So thanks to Duncan for the review and if you want to buy the album, check out the Discus website.

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We used to call records like this ‘concept albums.’ The whole idea soon became a term of derision thanks to Rick Wakeman and others. Nevertheless, let’s stick with it for a moment. Martin Archer’s Story Tellers is constructed as a series of interlocking vignettes, linked both by certain recurring themes, narrative threads and the attribution of certain functional roles to each of these six musicians. In that sense, you have here what can usefully be seen and heard as a ‘concept album’ -and, incidentally, a remarkable musical achievement. 
 
Thematic development has frequently been the boneyard of many an aspiring jazz composer. Story Tellers is built from a number of themes. Some are attached to an individual musician and explored both as solo and group pieces. Others—”Story Tellers,” “Like It Is,” “Shaman Song” and “Dedication Coda”—are explored a number of variations on a theme. Taken as a whole, Story Tellers, is cyclical in form with each cycle returning to one of two possible end points. In these respects, Story Tellers scores strongly in terms of thematic development.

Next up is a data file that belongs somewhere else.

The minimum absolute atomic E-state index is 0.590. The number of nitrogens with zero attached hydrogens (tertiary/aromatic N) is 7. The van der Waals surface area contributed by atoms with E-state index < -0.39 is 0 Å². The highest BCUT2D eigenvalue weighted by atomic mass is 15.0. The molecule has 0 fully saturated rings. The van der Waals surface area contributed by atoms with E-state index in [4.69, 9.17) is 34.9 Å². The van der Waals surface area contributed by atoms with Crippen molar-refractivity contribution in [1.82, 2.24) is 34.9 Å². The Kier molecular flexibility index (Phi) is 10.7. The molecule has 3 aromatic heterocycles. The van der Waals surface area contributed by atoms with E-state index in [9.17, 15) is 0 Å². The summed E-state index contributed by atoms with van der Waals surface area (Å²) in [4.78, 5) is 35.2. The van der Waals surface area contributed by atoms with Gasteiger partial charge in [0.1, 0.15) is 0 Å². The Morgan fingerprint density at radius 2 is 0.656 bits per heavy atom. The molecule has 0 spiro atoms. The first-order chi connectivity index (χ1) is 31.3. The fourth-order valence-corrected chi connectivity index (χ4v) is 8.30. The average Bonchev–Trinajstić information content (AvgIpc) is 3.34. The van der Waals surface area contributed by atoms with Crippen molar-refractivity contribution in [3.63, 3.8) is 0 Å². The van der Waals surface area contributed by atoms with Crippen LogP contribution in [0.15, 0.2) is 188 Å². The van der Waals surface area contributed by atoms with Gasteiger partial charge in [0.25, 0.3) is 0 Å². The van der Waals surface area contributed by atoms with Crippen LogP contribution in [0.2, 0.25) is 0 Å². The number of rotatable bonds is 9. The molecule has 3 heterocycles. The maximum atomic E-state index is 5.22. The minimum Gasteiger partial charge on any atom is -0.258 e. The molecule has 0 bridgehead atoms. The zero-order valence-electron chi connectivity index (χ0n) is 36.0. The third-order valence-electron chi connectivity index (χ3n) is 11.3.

Story Tellers comprises two CDs, 31 tracks of varying lengths and a total of 150 minutes of music. It is impossible to do it adequate justice in a review, so what follows is more a series of reflections on the music as a whole. 
 
To begin, the influences (if that is not too strong a word) here comes from Archer’s affection for both Chicago’s Association for the Advancement of Creative Musicians and for the best of 70s prog and jazz rock. The names checked on the three “Dedication Coda” are Leo Smith, Muhal Richard Abrams and Roscoe Mitchell but the music here also recalls for me the Art Ensemble of Chicago. One of the great joys on Story Tellers is the way these themes morph so easily from free, abstract structures into powerful, riff-based forms. Part of that is down to the musicians and the way they listen and communicate. Here, drummer Peter Fairclough is, as his name suggests, a rock. (Matthew Chapter 16, Verse 8) His ability to work across stylistic boundaries recalls others such Tony Williams, Jack DeJohnette and John Marshall.